Introduction to Dr. Seuss
Dr.Seuss was a writer who wrote children books. His real name was Theodor Seuss Geisel. He was born on March 2, 1904 and grew up in the city of Springfield, Massachusetts, although he studied in both the United States and England. Both his parent’s families came from Germany and lived near Ted.
He started drawing cartoons when he was a student, signing them with his middle name “Seuss”. Later, he got a job drawing cartoons for magazines and added the title “Dr.” and picked the name Theophrastus and his pen name became complete.
He began writing children’s books in the 1930s and soon became one of America’s favorite storytellers. His books were different from many children’s book at the time as they did not teach children how to follow rules but encouraged the use of imagination. His playful stories made reading fun. His books were full of made up people, animals and places. He wrote about “A Fox in Socks” and about “Green Eggs and Ham”. His prolific imagination occupied the pages of his Dr. Seuss books, which are some of the most popular books ever written for children.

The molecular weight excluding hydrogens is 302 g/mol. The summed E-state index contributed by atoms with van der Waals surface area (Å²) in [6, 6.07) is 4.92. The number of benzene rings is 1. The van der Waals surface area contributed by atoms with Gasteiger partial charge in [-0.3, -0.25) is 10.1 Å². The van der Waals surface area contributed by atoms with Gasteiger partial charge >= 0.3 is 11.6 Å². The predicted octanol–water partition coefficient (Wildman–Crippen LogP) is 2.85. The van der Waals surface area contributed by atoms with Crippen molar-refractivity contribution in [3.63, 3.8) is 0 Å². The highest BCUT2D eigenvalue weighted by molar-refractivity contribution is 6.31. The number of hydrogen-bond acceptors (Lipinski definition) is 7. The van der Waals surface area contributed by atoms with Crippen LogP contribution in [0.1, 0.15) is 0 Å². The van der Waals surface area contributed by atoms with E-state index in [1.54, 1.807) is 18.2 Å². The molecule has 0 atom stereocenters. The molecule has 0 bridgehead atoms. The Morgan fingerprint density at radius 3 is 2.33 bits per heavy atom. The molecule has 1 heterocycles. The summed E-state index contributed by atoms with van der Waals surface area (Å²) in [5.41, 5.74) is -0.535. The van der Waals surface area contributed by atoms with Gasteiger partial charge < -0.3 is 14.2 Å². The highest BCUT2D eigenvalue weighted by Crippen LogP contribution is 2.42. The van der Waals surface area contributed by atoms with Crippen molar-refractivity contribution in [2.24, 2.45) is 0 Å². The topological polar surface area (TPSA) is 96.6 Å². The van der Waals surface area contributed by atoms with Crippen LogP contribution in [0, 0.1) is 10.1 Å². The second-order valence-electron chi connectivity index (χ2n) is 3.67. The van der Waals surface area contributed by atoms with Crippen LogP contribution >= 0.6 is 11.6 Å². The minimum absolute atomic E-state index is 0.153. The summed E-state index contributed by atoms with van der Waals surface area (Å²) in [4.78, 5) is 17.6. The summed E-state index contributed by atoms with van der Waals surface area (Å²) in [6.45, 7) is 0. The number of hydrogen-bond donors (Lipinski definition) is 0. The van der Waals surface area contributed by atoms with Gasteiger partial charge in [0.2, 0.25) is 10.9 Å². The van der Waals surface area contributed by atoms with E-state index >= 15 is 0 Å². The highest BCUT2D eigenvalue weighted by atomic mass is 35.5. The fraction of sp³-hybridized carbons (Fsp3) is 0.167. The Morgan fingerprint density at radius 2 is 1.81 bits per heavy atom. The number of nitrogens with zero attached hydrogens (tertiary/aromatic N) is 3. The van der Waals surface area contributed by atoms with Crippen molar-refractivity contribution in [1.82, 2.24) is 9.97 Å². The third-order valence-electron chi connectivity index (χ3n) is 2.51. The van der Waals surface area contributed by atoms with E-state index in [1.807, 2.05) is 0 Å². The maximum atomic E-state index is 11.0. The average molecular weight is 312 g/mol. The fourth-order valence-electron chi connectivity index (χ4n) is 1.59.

Biography: Author “Dr. Seuss”
Distinctive Characteristics of “Dr. Seuss”
Interview with Dr. Seuss
There are no available audios or video interview with Dr. Seuss that are available online.
Overview of the book “Please Try to Remember the First of Octember”
In this book Dr. Seuss imagines a day when every wish comes true. It is about a child asking for everything and being promised it all when the most special and fictional month the Dr. Seuss christens Octember comes. Allegedly, surprising things are expected to come about in the first day of Octember. The books goes towards helping young children understand the various months of the year through catchy rhyme and imaginative creativity that leaves a child desiring for Octember to come. He includes rhymes such as “March is too dusty and April to gusty, if May is too early and June too soon, just try to remember the first of Octember, when whatever you are hoping to get will be yours”.
“Please Try to Remember the First of Octember” is a fun book. It not only teaches children about the different months of the year, but also about delayed indulgence and the eagerness of waiting for a special day, even when that special day does not actually exist. The sentences are brief and rhyme, making it a fun read for beginning readers.
Lesieg, T., Dr. Seuss, & Cummings, A. (1977). Please Try to Remember the First of Octember! (Reissue edition ed.). New York: Random House Books for Young Readers.
Waxman, L. H. (2010). Dr. Seuss. Minneapolis: Lerner Publications.
Woods, M. (2000). Dr. Seuss (illustrated ed.). New York: ABDO.
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